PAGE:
In general, we tend to be frugal people. Before we allow our money to leave our hands, we think long and hard about the need of the item we want to purchase, as well as the value to us. Let’s face it, we have to work hard for our money, and we want to make it last as long as possible. To do that, we often use the old fashioned bartering system. We get what we need, swap something we don’t (thereby giving us more room) and we save the cash we have for something else.
Last weekend, we ran into our friend Cindy in the grocery store. In the course of conversation, she asked if we needed any roosters. As a matter of fact, I did. The last one we have is a geriatric old soul, and is no longer good for breeding. Considering we want to raise our own chicks (to save us the money it costs to order them), I have to have at least one viable rooster. Cindy promised to call us and let us know a good time to go look.
When she called on Monday, (the day of the fun Country Directions), part of the phone conversation involved hunting. I asked her if she had ever eaten home canned deer or pork, and she said ‘no’. I saw a possible bartering opportunity and asked her if she would be willing to trade a jar of pork and a jar of deer for the two roosters. She agreed, and a bartering session was done.
I am sure you have often heard the term, “butter and egg money”. This is based on the time when general stores couldn’t get fresh produce, dairy items and meats shipped in on a daily basis. Most proprietor’s relied on the neighboring farmers to supply those items. In the process, they either paid the farmer a set sum, (and then added a little to the top in order to sell at a profit), they deducted the amount from the farmer’s tab, or swapped something of equal value.
Bartering is almost a lost art. With the onset of ready cash and credit, most stores don’t offer to barter any longer. With the shipping industry, a grocery store manager can order eggs today to be delivered either the same afternoon or the next morning. And with the federal laws, rules and regulations, they couldn’t buy fresh farm eggs or raw milk (or the products made from it) even if they wanted to.
But for frugal people, the bartering system is being revived. I have used it many times. Our neighbor is constantly coming home with something for which he has traded something else. Now, HE is a master barterer, and from what we can tell, he always comes out ahead of the game. Some items he has bartered for he ended up selling for cash.
In order to learn to barter, you need to keep in mind some basic rules. The first is to determine what you want, and what a fair market value would be. In the case of the roosters, each one I bartered for would probably sell for about $15 each, if not more. I sell my quart canned goods for $10 each, and my ½ pints for $4.00. I swapped Cindy two quarts of canned meat and two ½ pints of jelly. My end of it totaled $28.00. Hers was $30. Yes, I came out a little ahead as far as fair market value, but there is also another consideration. Cindy had too many roosters, and had to cull. If no one wanted them, she was looking at having to, uh, shall we say, ‘dispense with them another way’. She, like me, doesn’t really have the heart to do that, and I was able to provide her with a way around that option. So in the end, it evened out.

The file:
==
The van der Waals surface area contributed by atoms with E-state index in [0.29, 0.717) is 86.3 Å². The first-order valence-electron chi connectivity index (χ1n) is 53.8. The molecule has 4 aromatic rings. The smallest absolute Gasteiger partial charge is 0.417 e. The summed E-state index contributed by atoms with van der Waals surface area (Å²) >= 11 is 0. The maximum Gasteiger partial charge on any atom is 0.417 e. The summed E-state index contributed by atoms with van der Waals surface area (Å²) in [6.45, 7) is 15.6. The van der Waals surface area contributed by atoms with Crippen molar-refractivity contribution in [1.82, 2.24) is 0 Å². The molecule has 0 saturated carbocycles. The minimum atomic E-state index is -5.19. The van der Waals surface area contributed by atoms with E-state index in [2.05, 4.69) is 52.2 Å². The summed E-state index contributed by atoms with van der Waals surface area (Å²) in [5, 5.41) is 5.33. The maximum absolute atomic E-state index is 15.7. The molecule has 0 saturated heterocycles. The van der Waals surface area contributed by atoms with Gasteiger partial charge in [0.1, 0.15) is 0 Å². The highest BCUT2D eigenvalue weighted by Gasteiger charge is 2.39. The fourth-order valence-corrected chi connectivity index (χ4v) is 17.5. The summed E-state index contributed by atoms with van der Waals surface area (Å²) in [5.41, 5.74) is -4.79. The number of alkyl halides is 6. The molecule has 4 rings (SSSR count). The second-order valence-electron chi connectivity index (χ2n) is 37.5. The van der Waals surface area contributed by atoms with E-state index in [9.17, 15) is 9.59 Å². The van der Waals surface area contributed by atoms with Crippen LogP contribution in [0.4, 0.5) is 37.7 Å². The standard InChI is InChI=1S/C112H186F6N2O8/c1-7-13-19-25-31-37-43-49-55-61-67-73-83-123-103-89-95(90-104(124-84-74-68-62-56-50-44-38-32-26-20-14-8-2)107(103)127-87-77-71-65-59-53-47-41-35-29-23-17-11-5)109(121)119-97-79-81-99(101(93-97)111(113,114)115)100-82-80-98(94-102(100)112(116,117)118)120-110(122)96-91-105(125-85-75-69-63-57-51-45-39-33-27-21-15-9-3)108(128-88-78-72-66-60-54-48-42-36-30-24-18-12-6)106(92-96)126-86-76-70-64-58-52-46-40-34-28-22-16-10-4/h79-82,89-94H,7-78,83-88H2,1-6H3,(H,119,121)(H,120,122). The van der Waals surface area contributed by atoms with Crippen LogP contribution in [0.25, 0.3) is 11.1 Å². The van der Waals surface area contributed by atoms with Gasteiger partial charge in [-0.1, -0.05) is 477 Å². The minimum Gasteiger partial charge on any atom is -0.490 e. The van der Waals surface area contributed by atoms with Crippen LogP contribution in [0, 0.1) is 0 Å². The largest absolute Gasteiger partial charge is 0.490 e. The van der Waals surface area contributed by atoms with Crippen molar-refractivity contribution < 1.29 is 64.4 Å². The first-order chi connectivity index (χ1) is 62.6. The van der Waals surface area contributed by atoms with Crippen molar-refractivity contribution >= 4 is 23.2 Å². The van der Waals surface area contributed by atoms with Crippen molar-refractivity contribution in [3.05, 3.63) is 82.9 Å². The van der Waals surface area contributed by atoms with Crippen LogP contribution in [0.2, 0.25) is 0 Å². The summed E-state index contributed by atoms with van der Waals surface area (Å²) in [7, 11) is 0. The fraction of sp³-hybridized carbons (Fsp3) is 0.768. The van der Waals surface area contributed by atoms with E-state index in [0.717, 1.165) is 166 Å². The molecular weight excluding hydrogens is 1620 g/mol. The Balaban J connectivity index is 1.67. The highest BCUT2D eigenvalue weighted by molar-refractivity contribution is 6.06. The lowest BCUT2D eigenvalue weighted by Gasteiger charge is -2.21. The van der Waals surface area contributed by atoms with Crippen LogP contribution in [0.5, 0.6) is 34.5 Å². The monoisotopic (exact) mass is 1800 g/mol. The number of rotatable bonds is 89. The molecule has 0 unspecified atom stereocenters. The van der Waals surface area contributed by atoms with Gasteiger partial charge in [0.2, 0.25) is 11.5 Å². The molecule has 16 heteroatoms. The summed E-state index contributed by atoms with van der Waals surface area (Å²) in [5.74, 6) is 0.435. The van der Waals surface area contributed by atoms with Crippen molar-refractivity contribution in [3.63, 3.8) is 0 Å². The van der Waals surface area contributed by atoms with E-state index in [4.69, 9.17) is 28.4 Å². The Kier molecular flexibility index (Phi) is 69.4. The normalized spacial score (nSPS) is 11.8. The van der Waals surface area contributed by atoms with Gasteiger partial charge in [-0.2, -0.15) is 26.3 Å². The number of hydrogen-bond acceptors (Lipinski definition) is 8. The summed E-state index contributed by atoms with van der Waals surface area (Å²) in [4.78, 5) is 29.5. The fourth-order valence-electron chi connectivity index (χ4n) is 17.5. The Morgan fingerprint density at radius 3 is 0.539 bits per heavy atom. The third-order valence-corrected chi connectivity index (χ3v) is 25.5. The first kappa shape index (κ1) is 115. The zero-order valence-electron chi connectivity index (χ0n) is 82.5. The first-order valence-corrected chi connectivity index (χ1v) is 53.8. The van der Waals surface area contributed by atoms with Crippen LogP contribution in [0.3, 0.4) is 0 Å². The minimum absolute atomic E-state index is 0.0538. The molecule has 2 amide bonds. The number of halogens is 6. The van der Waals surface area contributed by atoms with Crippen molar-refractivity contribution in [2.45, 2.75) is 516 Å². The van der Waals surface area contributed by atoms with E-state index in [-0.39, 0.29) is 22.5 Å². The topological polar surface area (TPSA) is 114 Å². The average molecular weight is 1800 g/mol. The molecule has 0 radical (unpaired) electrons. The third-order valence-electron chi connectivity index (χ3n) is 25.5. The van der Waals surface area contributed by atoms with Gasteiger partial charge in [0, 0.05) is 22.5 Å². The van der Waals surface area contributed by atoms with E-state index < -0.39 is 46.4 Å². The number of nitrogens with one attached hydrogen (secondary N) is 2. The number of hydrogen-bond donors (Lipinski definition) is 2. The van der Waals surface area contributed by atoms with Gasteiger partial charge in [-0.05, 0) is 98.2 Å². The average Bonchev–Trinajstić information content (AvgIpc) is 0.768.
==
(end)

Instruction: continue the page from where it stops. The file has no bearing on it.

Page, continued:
A second consideration is who you are bartering with. It is advisable to keep your bartering within a circle of people you know well. To barter with strangers is asking for potential problems. Even though they initially agree with the value of each item, there is a chance they may think differently down the road.
Give your items an honest assessment as to value. Even if I found someone crazy enough to trade me a good quality used tractor for a few dozen eggs and a jar of jelly or two, I know it isn’t a fair trade. We have dropped the price of baling equipment when we traded off an old Jeep CJ5, but never eggs. Another thing to keep in mind is to not offer for trade something you don’t already have. I won’t offer one dozen eggs a week for a year, when I know good and well my girls don’t lay very well in the heat of the summer and the cold of the winter. There is too much of a chance I couldn’t honor that deal.
When trading an item for services, calculate the value of the item vs the cost of the service. I would have no qualms about trading vegetables for an hour or two worth of babysitting. The going rate of housekeeping is somewhere around $50 to $75, depending on the size of the house. I know it would take lot of veggies to make that swap, so I would have to consider something else.
So, was my bartering session with Cindy worth the driving in circles? Yep. I now know that I have two healthy roosters that will assist me in raising my own chicks. With that in mind, I know I would have made that loop several times before it became less than worth my while. Is bartering the right thing for you? Try it on a small scale first, and see how you like it. If you do, you may want to do some more research on it – and there is plenty of information about it on the ‘Net.
And if you still aren’t sure but have some fabric, yarn or canning jars you want to get rid of, let me know. I still have some jams, jellies and delicious homemade applesauce I’m willing to barter with!